Whether you are watering pots or plants in the ground it is important to water only the base of the plants. Keeping water off the foliage will reduce the chance of plants developing fungal diseases like black spot and powdery mildew. Pathogenic fungal spores will travel rapidly in water splash or soil run-off and infect otherwise healthy plants. Infrequent, deep watering will encourage root systems to penetrate the deeper soil layers and have access to more permanent water, as well as nutrients. A deeper root system stabilises plants, especially trees and large shrubs, making them less susceptible to wind, drought and insect stresses.

Plants require more water when in active growth and this may not necessarily be in the summer months. Observation of your own garden situation is critical in using water efficiently. The condition of the plants and the soil varies with the season; natural rainfall, temperature, wind and growth activity and these are conditions that cannot be taken into consideration with an automated watering system. Hand watering gives you the time to observe the changing relationship of all the elements that influence your garden and at the same time gives you the time to enjoy the plants and their smells.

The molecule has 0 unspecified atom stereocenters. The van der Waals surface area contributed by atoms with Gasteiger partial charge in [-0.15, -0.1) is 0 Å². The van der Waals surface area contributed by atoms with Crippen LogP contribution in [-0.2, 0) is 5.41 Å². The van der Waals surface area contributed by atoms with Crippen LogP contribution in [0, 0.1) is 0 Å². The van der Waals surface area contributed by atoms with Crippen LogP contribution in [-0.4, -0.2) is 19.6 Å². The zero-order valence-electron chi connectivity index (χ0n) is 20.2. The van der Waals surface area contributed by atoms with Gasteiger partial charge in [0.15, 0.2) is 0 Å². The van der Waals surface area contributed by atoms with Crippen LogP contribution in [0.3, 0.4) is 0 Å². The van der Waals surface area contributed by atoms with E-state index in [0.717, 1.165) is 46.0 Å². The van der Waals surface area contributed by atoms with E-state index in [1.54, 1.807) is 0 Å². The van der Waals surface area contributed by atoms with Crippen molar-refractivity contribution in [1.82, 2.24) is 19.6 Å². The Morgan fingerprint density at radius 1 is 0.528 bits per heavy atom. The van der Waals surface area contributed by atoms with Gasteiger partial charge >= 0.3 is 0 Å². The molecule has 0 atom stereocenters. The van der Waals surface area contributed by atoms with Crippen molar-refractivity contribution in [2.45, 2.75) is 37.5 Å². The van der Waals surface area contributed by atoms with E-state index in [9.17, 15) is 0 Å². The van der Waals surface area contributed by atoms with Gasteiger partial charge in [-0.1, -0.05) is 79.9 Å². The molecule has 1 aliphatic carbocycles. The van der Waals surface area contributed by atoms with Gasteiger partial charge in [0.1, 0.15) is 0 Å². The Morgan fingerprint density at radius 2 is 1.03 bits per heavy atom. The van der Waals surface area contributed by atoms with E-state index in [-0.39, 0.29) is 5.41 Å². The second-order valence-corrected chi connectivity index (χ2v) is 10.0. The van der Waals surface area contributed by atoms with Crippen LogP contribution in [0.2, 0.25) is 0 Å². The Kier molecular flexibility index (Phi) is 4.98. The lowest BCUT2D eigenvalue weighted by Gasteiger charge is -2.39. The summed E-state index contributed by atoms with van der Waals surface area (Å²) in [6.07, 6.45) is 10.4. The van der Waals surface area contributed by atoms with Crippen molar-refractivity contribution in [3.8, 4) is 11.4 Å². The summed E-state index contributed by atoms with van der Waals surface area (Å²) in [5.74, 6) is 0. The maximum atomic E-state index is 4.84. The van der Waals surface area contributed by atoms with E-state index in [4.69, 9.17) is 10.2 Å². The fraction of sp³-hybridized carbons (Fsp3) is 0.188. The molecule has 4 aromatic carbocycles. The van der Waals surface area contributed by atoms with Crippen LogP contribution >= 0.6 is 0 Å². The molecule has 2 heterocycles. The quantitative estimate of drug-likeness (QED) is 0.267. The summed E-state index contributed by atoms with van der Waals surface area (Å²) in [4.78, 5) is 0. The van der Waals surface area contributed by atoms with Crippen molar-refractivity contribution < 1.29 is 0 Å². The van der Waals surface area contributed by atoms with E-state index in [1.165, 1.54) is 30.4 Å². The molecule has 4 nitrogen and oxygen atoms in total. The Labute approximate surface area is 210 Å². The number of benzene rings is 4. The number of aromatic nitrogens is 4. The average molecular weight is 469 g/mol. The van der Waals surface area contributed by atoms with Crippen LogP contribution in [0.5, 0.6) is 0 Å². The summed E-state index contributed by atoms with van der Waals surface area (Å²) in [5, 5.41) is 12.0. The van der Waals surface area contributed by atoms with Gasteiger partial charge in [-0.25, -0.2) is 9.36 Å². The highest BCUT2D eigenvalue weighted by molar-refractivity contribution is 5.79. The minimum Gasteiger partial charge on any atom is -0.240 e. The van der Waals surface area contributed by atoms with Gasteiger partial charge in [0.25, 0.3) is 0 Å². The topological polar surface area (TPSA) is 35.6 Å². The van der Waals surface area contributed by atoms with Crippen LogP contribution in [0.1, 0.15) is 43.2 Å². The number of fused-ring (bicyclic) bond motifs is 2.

Wednesday, September 14, 2011

Maternity clothes stores

I have the weekend all to myself; the missus is going shopping with her sister at some maternity clothes stores. Her sister is having a baby, not her so I get to do what ever I want this weekend. This is rare opportunity so I have to make the best of it. What should I do? Go to the game with the boys? Poker games with the boys? Get piss drunk with the boys? Sounds good but are they going to be free though? Looks like just me in front of the idiot box all weekend.

Pond Maintenance